On Nightline, Amy Adler discusses legal consequences of sexting

Professor Amy Adler appeared in a segment on ABC’s Nightline on April 1 to discuss the legal ramifications of “sexting,” when teenagers electronically send each other explicit photographs of themselves or their peers.

The piece focused on the case of Phillip Alpert, who had just turned 18 when he sent images of his 16-year-old girlfriend to some of her email contacts after the two had had a fight. Alpert was convicted of distributing child pornography and is now a registered sex offender until age 43.

“Technically, it is child pornography,” said Adler in the report. “But I don’t think it’s the kind of case where child pornography law is the right legal framework to use to judge it.”

Adler did think the law had a place in such cases, but suggested that it could be applied differently. “It’s a particularly bad kind of sexting, because it really is a malicious embarrassment of another person,” she said regarding Alpert’s case. “So while there may be some sort of criminal sanction that’s appropriate in this scenario, to me child pornography law is simply inappropriate here. Again, because it’s not the case of a pedophile exploiting a child and sexually abusing that child in order to take a picture. It’s more of an invasion of privacy.”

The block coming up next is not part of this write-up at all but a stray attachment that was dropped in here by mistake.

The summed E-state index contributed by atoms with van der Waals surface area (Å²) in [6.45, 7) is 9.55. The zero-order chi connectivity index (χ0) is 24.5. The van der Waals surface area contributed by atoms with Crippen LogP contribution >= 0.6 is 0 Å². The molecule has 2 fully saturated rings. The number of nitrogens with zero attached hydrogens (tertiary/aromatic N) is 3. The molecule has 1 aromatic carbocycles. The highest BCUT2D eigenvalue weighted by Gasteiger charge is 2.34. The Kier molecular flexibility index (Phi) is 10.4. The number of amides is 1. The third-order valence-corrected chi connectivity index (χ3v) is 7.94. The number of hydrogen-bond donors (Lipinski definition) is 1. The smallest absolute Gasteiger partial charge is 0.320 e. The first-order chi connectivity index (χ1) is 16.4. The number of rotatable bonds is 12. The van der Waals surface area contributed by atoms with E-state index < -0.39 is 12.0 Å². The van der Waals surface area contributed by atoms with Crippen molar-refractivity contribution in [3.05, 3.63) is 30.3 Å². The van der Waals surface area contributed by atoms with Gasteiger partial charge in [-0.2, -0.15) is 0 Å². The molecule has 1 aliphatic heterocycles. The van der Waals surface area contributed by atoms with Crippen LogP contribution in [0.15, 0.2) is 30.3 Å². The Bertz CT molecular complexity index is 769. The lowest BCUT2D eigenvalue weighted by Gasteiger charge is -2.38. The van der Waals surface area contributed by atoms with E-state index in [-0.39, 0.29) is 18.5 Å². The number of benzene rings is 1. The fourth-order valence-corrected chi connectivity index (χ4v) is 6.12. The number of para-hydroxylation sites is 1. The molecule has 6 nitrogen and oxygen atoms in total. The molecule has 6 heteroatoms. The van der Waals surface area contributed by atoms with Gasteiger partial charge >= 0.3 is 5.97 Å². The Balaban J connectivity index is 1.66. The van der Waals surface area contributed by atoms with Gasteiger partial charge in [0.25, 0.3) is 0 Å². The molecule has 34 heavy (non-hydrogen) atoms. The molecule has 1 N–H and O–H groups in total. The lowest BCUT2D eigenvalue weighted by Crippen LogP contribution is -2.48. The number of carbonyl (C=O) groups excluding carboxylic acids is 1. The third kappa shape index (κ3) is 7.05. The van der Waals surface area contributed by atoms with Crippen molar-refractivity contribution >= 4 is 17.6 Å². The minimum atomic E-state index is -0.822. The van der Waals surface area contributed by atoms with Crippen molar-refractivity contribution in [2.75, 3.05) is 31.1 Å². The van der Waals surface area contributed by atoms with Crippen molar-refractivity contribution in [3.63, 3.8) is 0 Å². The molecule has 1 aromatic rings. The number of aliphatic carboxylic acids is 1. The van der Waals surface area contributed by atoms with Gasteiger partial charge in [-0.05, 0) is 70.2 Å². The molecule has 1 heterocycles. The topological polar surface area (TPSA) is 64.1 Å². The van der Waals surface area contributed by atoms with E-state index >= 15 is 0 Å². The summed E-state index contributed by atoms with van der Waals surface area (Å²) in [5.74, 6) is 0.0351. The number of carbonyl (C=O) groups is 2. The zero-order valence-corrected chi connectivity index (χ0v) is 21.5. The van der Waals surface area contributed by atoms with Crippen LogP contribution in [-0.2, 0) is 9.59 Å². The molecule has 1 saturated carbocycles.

Many of these situations, Adler said, are instances of the punishment not fitting the crime as technology outpaces the updating of statutes. “Depending on the facts of the case, I would say a lot of these cases shouldn’t be heard in court at all. These are cases where teens are engaging in bad judgment, which teens have always done, and suddenly finding themselves caught in the web of the criminal law because, whereas previously they may have engaged in inappropriate sexual banter on the telephone, now there’s a photographic record of that sexual banter, and that is what triggers the scrutiny of child pornography law.”

The legal waters are muddied further by the fact that teenagers who send suggestive self-photographs to others have themselves been charged with distributing child pornography. Alpert’s underage girlfriend could also have been charged with distribution under current law, although prosecutors chose not to do so.

“Child pornography law was crafted to protect children from pedophiles, that’s the idea behind it,” said Adler. “But now what we have is the law applying to situations where the child himself or herself is making the pornography. So it’s this odd situation where suddenly the pornographer and the victim are one and the same person. And in my view that’s not the kind of scenario that child pornography law should cover.”

Posted on April 2, 2010